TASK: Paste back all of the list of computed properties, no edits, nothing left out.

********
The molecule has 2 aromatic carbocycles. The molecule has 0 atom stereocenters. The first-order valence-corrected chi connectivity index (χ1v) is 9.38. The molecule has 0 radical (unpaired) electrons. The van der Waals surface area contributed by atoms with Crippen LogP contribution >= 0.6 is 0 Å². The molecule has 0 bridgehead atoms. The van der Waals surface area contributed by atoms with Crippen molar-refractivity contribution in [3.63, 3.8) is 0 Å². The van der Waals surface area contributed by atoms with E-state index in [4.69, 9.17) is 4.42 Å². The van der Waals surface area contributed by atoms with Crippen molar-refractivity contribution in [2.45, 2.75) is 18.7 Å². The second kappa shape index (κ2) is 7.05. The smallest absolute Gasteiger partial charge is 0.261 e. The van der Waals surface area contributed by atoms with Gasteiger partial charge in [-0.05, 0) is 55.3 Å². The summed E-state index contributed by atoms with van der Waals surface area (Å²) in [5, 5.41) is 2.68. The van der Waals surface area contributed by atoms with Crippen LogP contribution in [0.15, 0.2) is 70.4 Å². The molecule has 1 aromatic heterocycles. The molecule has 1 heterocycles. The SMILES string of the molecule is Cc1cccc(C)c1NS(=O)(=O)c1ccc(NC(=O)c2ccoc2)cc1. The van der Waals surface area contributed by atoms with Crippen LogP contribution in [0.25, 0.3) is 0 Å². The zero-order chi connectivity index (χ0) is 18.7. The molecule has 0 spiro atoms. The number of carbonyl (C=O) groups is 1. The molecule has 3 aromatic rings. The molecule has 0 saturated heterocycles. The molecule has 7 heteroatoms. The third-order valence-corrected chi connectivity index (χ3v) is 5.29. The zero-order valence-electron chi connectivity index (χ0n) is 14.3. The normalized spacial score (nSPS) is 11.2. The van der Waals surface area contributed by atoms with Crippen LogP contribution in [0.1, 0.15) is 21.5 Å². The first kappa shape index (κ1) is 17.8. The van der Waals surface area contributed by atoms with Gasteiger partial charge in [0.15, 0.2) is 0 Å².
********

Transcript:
The molecule has 2 aromatic carbocycles. The molecule has 0 atom stereocenters. The first-order valence-corrected chi connectivity index (χ1v) is 9.38. The molecule has 0 radical (unpaired) electrons. The van der Waals surface area contributed by atoms with Crippen LogP contribution >= 0.6 is 0 Å². The molecule has 0 bridgehead atoms. The van der Waals surface area contributed by atoms with Crippen molar-refractivity contribution in [3.63, 3.8) is 0 Å². The van der Waals surface area contributed by atoms with E-state index in [4.69, 9.17) is 4.42 Å². The van der Waals surface area contributed by atoms with Crippen molar-refractivity contribution in [2.45, 2.75) is 18.7 Å². The second kappa shape index (κ2) is 7.05. The smallest absolute Gasteiger partial charge is 0.261 e. The van der Waals surface area contributed by atoms with Gasteiger partial charge in [-0.05, 0) is 55.3 Å². The summed E-state index contributed by atoms with van der Waals surface area (Å²) in [5, 5.41) is 2.68. The van der Waals surface area contributed by atoms with Crippen LogP contribution in [0.15, 0.2) is 70.4 Å². The molecule has 1 aromatic heterocycles. The molecule has 1 heterocycles. The SMILES string of the molecule is Cc1cccc(C)c1NS(=O)(=O)c1ccc(NC(=O)c2ccoc2)cc1. The van der Waals surface area contributed by atoms with Crippen LogP contribution in [0.25, 0.3) is 0 Å². The zero-order chi connectivity index (χ0) is 18.7. The molecule has 0 spiro atoms. The number of carbonyl (C=O) groups is 1. The molecule has 3 aromatic rings. The molecule has 0 saturated heterocycles. The molecule has 7 heteroatoms. The third-order valence-corrected chi connectivity index (χ3v) is 5.29. The zero-order valence-electron chi connectivity index (χ0n) is 14.3. The normalized spacial score (nSPS) is 11.2. The van der Waals surface area contributed by atoms with Crippen LogP contribution in [0.1, 0.15) is 21.5 Å². The first kappa shape index (κ1) is 17.8. The van der Waals surface area contributed by atoms with Gasteiger partial charge in [0.15, 0.2) is 0 Å².